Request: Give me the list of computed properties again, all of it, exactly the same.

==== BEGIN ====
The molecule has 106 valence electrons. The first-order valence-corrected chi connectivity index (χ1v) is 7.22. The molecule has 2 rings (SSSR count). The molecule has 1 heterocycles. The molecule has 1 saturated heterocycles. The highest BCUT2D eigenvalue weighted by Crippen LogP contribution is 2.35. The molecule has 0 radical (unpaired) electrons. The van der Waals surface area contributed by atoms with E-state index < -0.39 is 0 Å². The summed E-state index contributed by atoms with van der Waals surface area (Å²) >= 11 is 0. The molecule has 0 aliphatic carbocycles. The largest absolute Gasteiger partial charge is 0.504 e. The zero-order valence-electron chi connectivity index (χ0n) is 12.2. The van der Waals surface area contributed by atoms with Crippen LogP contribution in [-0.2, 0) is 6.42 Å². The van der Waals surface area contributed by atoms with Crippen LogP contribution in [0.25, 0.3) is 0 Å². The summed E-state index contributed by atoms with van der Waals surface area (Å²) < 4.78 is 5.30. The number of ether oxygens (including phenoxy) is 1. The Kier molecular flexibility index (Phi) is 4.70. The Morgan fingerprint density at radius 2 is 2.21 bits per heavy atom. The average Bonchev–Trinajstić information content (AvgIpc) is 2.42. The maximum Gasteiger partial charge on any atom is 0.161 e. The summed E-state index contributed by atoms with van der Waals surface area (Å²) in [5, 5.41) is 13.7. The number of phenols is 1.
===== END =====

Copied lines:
The molecule has 106 valence electrons. The first-order valence-corrected chi connectivity index (χ1v) is 7.22. The molecule has 2 rings (SSSR count). The molecule has 1 heterocycles. The molecule has 1 saturated heterocycles. The highest BCUT2D eigenvalue weighted by Crippen LogP contribution is 2.35. The molecule has 0 radical (unpaired) electrons. The van der Waals surface area contributed by atoms with E-state index < -0.39 is 0 Å². The summed E-state index contributed by atoms with van der Waals surface area (Å²) >= 11 is 0. The molecule has 0 aliphatic carbocycles. The largest absolute Gasteiger partial charge is 0.504 e. The zero-order valence-electron chi connectivity index (χ0n) is 12.2. The van der Waals surface area contributed by atoms with Crippen LogP contribution in [-0.2, 0) is 6.42 Å². The van der Waals surface area contributed by atoms with Crippen LogP contribution in [0.25, 0.3) is 0 Å². The summed E-state index contributed by atoms with van der Waals surface area (Å²) < 4.78 is 5.30. The number of ether oxygens (including phenoxy) is 1. The Kier molecular flexibility index (Phi) is 4.70. The Morgan fingerprint density at radius 2 is 2.21 bits per heavy atom. The average Bonchev–Trinajstić information content (AvgIpc) is 2.42. The maximum Gasteiger partial charge on any atom is 0.161 e. The summed E-state index contributed by atoms with van der Waals surface area (Å²) in [5, 5.41) is 13.7. The number of phenols is 1.